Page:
It’s 5 a.m. and my son, Everest, should be asleep in his own room.
Instead, he’s next to my bed, looming over me like a three-foot menace, pulling my eyelids open with his grubby little fingers.
When my eyes finally snap into focus and lock on his face, he says, “Oh you awake, Mommy?”
No, Mommy not awake. Mommy very much not awake. Mommy opposite of awake.
And this is how I’ve been drifting through the past couple months. When I’m awake, my eyes feel like they need to be propped up with toothpicks, like a drowsy cartoon character. And when I’m asleep, I might as well be awake. Because no matter what my body is doing, my mind remains aware of the fact that I will soon have a tiny dictator poking my face, demanding cereal.
I had no idea it would be like this. When Everest was an infant who began sleeping through the night, I thought my own sleep woes were over. Ah, sleep! Reunited, and it felt so good.
Then Everest grew into a toddler, so now we just have new and different sleep woes. Irregular and inconsistent naps! Night terrors! Stretching out bedtime! And the one that’s really breaking me down, the toddler who waddles out of his room at random times and refuses to go back to sleep.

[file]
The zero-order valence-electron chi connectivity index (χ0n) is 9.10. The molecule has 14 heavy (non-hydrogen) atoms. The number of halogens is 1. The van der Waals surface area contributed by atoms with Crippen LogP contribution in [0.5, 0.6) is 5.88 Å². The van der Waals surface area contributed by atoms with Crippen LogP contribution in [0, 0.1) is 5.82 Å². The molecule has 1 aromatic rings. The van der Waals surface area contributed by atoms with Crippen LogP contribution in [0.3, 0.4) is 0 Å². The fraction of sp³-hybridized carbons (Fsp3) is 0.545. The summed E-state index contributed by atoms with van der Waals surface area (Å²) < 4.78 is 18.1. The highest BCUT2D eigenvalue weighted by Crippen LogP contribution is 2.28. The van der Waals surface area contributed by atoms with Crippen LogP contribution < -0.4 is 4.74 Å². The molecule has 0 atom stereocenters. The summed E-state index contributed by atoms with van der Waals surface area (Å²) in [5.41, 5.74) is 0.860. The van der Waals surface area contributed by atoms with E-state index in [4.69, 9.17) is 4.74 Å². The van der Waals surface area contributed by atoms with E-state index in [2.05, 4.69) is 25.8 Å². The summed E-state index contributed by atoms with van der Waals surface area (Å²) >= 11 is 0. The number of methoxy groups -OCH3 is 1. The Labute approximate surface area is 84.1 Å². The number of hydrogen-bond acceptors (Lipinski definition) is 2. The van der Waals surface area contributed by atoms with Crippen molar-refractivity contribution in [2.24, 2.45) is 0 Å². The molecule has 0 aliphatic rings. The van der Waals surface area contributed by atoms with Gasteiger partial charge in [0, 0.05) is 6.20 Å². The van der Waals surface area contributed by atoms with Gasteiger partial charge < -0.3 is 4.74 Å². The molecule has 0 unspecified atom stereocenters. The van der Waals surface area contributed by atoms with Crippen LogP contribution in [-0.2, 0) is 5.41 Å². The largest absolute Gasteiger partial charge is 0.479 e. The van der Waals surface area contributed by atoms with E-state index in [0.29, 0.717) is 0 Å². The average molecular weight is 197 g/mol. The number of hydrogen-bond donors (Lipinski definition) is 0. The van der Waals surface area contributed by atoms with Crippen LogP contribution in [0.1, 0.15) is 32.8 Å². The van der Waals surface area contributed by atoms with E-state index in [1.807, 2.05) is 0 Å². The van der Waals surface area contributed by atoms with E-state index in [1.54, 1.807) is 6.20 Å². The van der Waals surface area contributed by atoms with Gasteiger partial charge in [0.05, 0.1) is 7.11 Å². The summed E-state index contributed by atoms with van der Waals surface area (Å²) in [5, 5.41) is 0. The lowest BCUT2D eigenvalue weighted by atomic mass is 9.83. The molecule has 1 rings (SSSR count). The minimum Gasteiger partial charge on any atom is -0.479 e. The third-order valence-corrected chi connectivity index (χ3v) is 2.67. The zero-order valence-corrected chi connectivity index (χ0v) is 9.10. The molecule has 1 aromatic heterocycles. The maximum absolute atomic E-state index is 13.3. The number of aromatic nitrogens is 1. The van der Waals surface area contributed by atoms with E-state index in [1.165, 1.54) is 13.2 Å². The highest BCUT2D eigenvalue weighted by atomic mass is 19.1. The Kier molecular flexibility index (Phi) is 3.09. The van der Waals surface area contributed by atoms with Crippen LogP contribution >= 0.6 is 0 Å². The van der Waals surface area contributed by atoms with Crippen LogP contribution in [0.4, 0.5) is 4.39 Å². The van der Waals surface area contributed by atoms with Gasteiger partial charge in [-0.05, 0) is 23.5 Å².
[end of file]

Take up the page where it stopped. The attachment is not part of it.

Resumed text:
I was curious how my sleep habits compare with those of other people, so I tracked down the Sleep Census, conducted by Sealy, which analyzed the sleep of people in five areas (South Korea, South Africa, Australia, China, and the UK).
The research estimated the worldwide “sleep debt” – that is, the amount of sleep people need to function mentally and emotionally the next day, minus the actual sleep they receive each night.
For instance, in the UK, men lose an average of 28 minutes of sleep per night, which makes for a sleep debt of 5 days every year. Women, on the other hand, lost an average of 56 minutes each night, creating a sleep debt of 10 days per year. No wonder I’m so tired!
Most of those people -- 76 percent -- said their lives would benefit from additional sleep. (No idea what’s up with the remaining 24 percent, but clearly their ability to reason has been affected by a lack of rest.)
As for me, I know my life would benefit from consistent sleep, so I need to figure out how to get there. I’m going to try one of those light-up alarm clocks, which should let Everest know when it’s an appropriate time to get out of bed. And I’ll keep trying to return him to his own bed, though in the middle of the night, sometimes I’m too exhausted to even stand up. And if those tricks don’t work, I have no idea what I’ll do next. (He has to grow out of it, right?)
Because if I don't snooze, we all lose.
Creative Commons image by Donnie Ray Jones; infographic by Sealy.
Opinions expressed by parent contributors are their own.